Norwegians are travelling to Poland this weekend to show support and solidarity with the Polish LGBT community and assorted human rights movements. Norwegian pop-punk-country band Glittermeat will be performing during the celebrations at the end of this year’s Equality parade in Warsaw.
In a public statement the six-piece band has said:
“We are extremely proud to be a part of this year’s Equality event in Warsaw. Poland has a long and proud history of standing up for freedom and diversity against closed-mindedness, hatred and totalitarianism. It is amazing to see momentum building in Poland behind the next great struggle for freedom – the struggle for people to be allowed to just be themselves, regardless of gender, sexual orientation, ethnicity, disability or age. So great is the Polish spirit of freedom that it has even reached us here in Norway - we are very grateful to the over 1200 freedom-loving Polish people who wrote protest letters demanding that Norway change its laws and allow people to officially change their gender identity without first submitting to sterilization. The law has now been changed, and we owe thanks to all the Polish people who helped us to acheive this great human rights victory in Norway! Time to celebrate! The struggle continues!”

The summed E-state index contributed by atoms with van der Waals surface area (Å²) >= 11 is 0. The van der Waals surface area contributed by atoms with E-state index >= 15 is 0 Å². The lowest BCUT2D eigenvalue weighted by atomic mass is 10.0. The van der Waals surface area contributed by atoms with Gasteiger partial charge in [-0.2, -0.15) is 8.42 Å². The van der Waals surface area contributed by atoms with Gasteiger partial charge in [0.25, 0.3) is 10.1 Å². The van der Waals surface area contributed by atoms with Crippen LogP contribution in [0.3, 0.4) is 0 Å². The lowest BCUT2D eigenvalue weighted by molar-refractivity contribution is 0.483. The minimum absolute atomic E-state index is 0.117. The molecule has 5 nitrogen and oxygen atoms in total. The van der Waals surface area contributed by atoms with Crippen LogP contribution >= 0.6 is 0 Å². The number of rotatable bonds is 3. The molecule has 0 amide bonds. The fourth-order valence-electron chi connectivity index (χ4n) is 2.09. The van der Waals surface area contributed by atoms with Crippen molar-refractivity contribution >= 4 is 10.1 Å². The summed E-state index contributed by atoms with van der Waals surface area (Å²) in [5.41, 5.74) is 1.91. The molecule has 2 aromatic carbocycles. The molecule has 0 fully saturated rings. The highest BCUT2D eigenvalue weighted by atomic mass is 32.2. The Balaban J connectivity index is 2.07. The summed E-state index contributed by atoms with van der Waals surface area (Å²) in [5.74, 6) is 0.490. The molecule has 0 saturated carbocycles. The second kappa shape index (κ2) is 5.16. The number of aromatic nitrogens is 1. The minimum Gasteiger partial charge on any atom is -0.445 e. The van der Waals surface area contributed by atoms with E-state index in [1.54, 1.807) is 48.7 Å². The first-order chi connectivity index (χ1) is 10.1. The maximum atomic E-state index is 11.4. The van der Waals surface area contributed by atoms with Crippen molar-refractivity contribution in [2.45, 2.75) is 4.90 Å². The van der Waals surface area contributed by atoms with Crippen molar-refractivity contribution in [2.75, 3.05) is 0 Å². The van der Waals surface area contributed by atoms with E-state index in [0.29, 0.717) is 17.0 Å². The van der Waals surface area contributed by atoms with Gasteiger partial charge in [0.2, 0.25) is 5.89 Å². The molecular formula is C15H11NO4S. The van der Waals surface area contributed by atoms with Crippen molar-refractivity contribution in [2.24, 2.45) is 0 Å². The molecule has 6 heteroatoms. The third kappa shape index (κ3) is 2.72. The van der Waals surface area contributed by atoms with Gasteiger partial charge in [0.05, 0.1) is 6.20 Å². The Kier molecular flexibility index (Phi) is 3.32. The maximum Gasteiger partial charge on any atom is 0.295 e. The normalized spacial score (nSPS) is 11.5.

Glittermeat is comprised of employees of Norway’s national equality body, The Equality and Anti-Discrimination Ombud, which advises employers and others on equality issues and investigates complaints of discrimination. In May 2016, Norwegian parliament passed legislation allowing individuals to officially change their registered gender identity without first undergoing sterilization as part of gender re-assignment surgery. This legislation is seen as a huge victory for the human and reproductive rights of transgendered individuals. Previously, transgendered individuals have had to have their reproductive organs removed before they could have their gender officially changed in public documents. Over 1200 letters were submitted to the Norwegian embassy in Poland as part of an Amnesty International campaign this past spring.